Still begs the question, if innovators working in a regulated space, are legally obliged to have such lengthy terms, full of complex legal jargon, what if we had easy to understand terms for mobile health apps? Would that result in MORE patients feeling they can trust these new services?
If the regulators are listening, please do something about this.
It's disconcerting to observe brilliant people like Ali Parsa, pushing the boundaries of healthcare but having to operate within a regulatory framework designed for the 20th century.
Listening & connecting - it's an exciting combination!
I was honoured to be part of a panel discussion yesterday, titled 'Facilitating innovation with Open Health Data', hosted by the Connected Digital Economy Catapult. It was the launch of the Open Health Data platform, where "We're challenging technologists, analysts, visualisers and businesses to show the world what can be done with open health data." [For a definition of Open Data, see here]
The discussion generated a number of insights, many of which centred around privacy of our health data, and who in the future will have access to it, and who might be profiting from it. It's clear that simply saying, let's share more of our health data in the public domain so we can innovate in healthcare, is not enough to convince the general public. A national (and ideally global) debate to help us move forwards is sorely needed. Is anyone listening?
From my perspective, yesterday was also the tube strike in London, so many people, had to walk much more than normal (including me).
It got me thinking, what if Open Health data was 'mashed up' with the aggregate data from Fitbit users in London to quantify the impact of the tube strike on both people's health as well as the NHS? Would a side effect of the tube strike mean that people walked more and the number of visits to GPs declined in the next few days? Or would this 'mashup' reveal that there were more walking related injuries placing pressure on the system? If the former, should London's public health policy including closing the tube once a month?
What if GPS data of ambulances was open, just like the bus & train GPS? Could a startup build an app that allowed you to understand exactly how long it would be before the ambulance arrived to your home? Would such an app have helped the rugby player who waited 2 hours for an ambulance?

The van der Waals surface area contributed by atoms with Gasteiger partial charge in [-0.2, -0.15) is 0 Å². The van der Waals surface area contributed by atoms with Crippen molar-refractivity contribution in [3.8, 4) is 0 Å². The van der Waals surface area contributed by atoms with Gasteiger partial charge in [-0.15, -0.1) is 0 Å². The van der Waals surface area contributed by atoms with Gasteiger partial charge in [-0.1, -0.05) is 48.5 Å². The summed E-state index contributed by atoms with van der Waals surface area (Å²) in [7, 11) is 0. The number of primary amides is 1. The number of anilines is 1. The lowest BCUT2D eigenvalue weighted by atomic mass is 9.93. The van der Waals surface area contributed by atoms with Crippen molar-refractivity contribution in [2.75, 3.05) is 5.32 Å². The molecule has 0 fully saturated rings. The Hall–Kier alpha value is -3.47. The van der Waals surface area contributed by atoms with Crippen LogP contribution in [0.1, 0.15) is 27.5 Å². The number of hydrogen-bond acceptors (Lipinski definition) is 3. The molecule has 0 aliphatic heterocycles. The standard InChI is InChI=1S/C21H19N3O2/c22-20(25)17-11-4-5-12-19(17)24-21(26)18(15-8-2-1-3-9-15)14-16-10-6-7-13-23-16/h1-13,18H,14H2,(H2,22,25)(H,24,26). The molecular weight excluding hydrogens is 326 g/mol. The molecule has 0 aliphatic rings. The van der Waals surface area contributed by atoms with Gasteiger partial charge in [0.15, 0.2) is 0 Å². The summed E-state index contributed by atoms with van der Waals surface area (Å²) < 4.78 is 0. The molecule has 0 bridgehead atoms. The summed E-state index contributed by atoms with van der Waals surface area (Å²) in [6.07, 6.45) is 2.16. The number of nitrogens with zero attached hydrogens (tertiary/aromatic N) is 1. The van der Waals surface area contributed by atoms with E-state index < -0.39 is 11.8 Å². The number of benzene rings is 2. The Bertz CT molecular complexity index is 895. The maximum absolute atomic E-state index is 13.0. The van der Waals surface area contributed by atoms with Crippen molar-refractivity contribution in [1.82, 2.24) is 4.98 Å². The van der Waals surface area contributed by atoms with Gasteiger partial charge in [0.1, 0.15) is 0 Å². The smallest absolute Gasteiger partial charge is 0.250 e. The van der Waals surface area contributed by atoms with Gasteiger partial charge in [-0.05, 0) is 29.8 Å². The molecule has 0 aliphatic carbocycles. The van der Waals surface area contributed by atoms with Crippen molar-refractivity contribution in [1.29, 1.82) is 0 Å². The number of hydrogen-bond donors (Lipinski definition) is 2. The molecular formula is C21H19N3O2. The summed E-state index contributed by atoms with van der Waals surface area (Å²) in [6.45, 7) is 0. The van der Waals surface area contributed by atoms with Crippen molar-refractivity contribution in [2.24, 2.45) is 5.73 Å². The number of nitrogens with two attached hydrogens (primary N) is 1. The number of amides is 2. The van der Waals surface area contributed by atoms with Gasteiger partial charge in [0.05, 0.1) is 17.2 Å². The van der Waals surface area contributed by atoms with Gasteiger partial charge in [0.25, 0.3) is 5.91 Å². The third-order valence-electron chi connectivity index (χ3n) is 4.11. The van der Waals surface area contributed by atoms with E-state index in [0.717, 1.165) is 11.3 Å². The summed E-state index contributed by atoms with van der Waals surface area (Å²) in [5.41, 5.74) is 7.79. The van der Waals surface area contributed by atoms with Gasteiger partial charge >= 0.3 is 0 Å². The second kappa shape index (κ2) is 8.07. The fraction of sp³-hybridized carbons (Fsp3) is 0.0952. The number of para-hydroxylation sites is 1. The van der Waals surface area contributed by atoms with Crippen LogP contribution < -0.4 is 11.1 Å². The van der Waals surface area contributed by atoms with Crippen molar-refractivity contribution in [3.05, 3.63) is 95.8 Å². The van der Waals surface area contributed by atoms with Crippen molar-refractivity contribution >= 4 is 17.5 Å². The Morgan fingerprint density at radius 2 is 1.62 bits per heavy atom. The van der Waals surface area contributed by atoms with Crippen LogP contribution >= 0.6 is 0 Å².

What was most surprising for me was how the Neil Crockett, the CEO of this new 'Digital Catapult' wanted to listen to the audience and understand what they needed to build new services, new companies and to innovate in Digital Health. I've often returned to London after my visits to Silicon Valley, feeling frustrated and despondent with some of the 'risk averse' attitudes displayed by some leaders in London (when compared with the mindset of leaders in the Valley).
However, I left the event yesterday feeling full of hope for the future, that there is now an organisation in my home city that is truly prepared to listen to the needs of Digital innovators. In my eyes, it's a real turning point, and over time, might even encourage our brightest minds to stay in the UK rather than leaving for Silicon Valley.
Taken from the Digital Catapult's website, "Our key differentiator lies in our neutral convenor role. There are many opportunities for industry-led innovation and growth that have not gained traction because of commercial tensions between the players. The UK's innovation landscape has many areas of excellence but is often fragmented and lacks critical mass – we will act as a connector to bring innovators together to collaborate on programmes and projects of significance."
Upon leaving the event, I got an email about an event in London next month, 'The future of Digital Britain: Why technology should be front & centre of parties' ideas for the 2015 election'. Is it me, or do others also feel a new energy pulsating through the UK this year?
The rise (and fall) of Wearable Technology?
You may have noticed recently that commentators are dismissing 'wearable tech' as a fad & that the market is dead. Well, two signs it might not be a fad. The world's largest online retailer, Amazon, has just launched a 'wearable tech' storefront.
Then, this weekend in London, a 2 day free (but sold out!) event on Wearable Technologies, not just with demos of current tech, but asking questions such as;
"Will your smartphone soon become outmoded?"
"Will you be buying clothing with location technologies?"
"Maybe your socks will record your journey history?"
So, WHO do you currently listen to? Are you listening to the people who created the past, or are you listening to the people creating the future?
If you are listening, are you listening without judgement?
What's it going to take before your organisation decides that 'listening' becomes one of the key ingredients in the recipe for innovation in Digital Health?